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cross-ways across the end to make a T. The hoop was usually a metal
from an old coaster wagon and here agin, one had to run to keep the
a-rolling* Every summer we made a pair of stilts, two hardwood poles 6
to 7 feet long with a block of wood fastened about 2 feet off the
and we were in business! Another summer project was the making of sling
shots. A search in the woods for a good crotch, usually hard maple, add
to that a couple strips of good rubber from an old inner tube with a
of soft leather for the pocket, and we had ourselves the perfect sling
shot. A trouser pocket full of specially selected stones provided us
many hours of enjoyment. The making of bows and arrows also filled our
spare time. We had vis-sions of bagging wild rabbits and ruffled grouse
with these weapons, but such visions never came to fruit. Most boys, at
one time or another were engaged in building cabins in the woods. I
four different 'cabins' our gang built. Roland Larson, Gordon
my brother Evans, and I built two shacks on the rock next to Paddy's
then Leo Saffran, Evans and I built another in the woods just below
Elaine Pf-aff lives today, and the fourth cabin was a grand structure
Gustave Olson, Fritz Bloomberg, Richard and Alvin Sandberg helped Evans
and I build in the swamp south of the Lutheran Church. The hours we
together building 'our cabins' are some of my favorite memories of
up in the town of Mountain.
we grew older we were able to find summer jobs in by working for
farmers, picking beans and cu-cucumbers. I earned a penny a pound,
was good money ! Picking wild berries for 15 to 20* a quart added to my
summer earnings and by fall I was able to buy my school clothes, a pair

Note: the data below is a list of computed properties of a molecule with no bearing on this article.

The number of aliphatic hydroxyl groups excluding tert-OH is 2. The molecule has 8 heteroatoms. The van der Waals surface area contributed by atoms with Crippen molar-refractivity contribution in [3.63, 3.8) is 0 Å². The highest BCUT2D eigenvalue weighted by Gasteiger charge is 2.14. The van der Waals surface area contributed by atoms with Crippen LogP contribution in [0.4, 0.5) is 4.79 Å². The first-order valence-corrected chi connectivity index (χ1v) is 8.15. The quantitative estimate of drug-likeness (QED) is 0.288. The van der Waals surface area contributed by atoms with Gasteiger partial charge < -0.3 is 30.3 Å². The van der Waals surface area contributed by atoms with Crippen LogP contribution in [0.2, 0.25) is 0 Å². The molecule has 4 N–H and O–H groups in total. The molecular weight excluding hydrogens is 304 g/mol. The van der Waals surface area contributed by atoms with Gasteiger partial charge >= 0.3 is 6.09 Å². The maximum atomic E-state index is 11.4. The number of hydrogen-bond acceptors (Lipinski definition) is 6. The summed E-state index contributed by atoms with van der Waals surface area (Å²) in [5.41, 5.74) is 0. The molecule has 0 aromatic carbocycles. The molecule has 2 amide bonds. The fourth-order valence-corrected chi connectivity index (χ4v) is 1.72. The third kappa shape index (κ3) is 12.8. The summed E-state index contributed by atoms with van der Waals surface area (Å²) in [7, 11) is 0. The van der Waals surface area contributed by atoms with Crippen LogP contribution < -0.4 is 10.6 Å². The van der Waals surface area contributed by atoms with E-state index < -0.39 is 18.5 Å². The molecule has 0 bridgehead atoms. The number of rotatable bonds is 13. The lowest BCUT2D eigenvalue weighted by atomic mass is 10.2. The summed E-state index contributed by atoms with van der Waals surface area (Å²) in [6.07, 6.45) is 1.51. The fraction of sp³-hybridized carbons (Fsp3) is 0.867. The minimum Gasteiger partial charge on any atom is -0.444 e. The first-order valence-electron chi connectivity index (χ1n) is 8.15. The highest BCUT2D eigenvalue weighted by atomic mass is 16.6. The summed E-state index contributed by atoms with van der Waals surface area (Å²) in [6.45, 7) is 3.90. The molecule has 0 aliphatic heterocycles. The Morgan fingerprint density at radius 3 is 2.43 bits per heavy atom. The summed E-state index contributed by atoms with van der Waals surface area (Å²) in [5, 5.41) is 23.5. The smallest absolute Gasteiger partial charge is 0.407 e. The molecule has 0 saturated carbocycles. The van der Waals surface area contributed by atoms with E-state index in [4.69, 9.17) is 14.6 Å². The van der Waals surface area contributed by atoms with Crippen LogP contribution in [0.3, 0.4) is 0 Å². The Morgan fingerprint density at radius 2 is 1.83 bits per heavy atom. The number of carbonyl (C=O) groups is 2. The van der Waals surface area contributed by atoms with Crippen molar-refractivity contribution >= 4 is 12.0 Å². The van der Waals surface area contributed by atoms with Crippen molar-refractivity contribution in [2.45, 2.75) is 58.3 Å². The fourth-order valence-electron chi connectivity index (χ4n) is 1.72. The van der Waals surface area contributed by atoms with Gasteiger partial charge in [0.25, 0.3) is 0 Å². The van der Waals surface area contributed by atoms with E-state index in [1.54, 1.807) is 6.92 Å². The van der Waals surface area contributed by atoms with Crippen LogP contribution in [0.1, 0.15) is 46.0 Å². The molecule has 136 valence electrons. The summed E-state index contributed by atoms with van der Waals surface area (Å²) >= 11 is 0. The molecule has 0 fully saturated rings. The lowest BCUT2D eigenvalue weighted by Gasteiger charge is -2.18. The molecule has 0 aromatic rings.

of 'high top boot's and underwear. That year I even had enough money
to buy a second hand gun and some shells. I then picked up 5 or 6
on bounties, crows paying 10*, gophers 10<t, hawks 25*, and owls
used to watch the crows as to where they built their nests so that
the last two weeks of June we could then raid them, garnering 3 to 5
crows from each nest. One day Ellis Saffran and I went to rob a nest we
knew of and as we approached this nest, a
owl flew out of a nearby hemlock. We shot the owl, climbed the tree,
bagged five young crows from the nest.
the way up to Pete Johnson's house, the Town Chairman at the time, we
the idea to claim the young crows as baby owls. . .which we did. We
him we shot that old owl right off from the nest!
Johnson was not to sure, said they looked more like young crows to him.
However, his daughter Eunice saved the day . She insisted they looked
then young crows. Mr. Johnson finally agreed and paid us the bounty.
paid 10* and owls paid 50*. . . enough said !)
Town Baseball Team
town in the area had a 'Town Team1 for baseball when I was a lad.
was another favorite sport, the games were then played in the Town Hall.
Mountain Baseball Team played every Sunday in the summer, one week away
and the next here in town. They played teams from such towns as Spruce,
Klondike, Suring, Wabeno, Langlade, Polar, Lena, and a number of
Some of the first players I recall were Jack Marsh, Raymond 'Paddy*
Rich and Victor 'Mutt1 Jensen, Sigurd Sandberg, Bob and oscar 'Sparky'
Cole-man, Hank Stoehr, Miles Horning, Ray Piepenburg, Walter 'Buckley'
Dunlap, and Cliff Elkey.
ball diamond in those years was located where the county shed stand
many a great game was played upon that ground !
only picture of the boys who played on the baseball team for the town
to be in 1926 because of a fight. You see Wabeno had won the Conference
Championship and they had engaged a photographer to take their picture
after this game with Mountain, figuring this to be their 'Victory1
were ahead in the eighth inning when Mountain came to bat. The Mountain
Team then tied the score however, and had a runner on third base when
Jensen came to bat, hitting a slow roller to the pitcher. The pitcher
the ball and ran after Rich. He was unable to tag Rich before he got to
first base and in his anger and frustration he brought his arm forward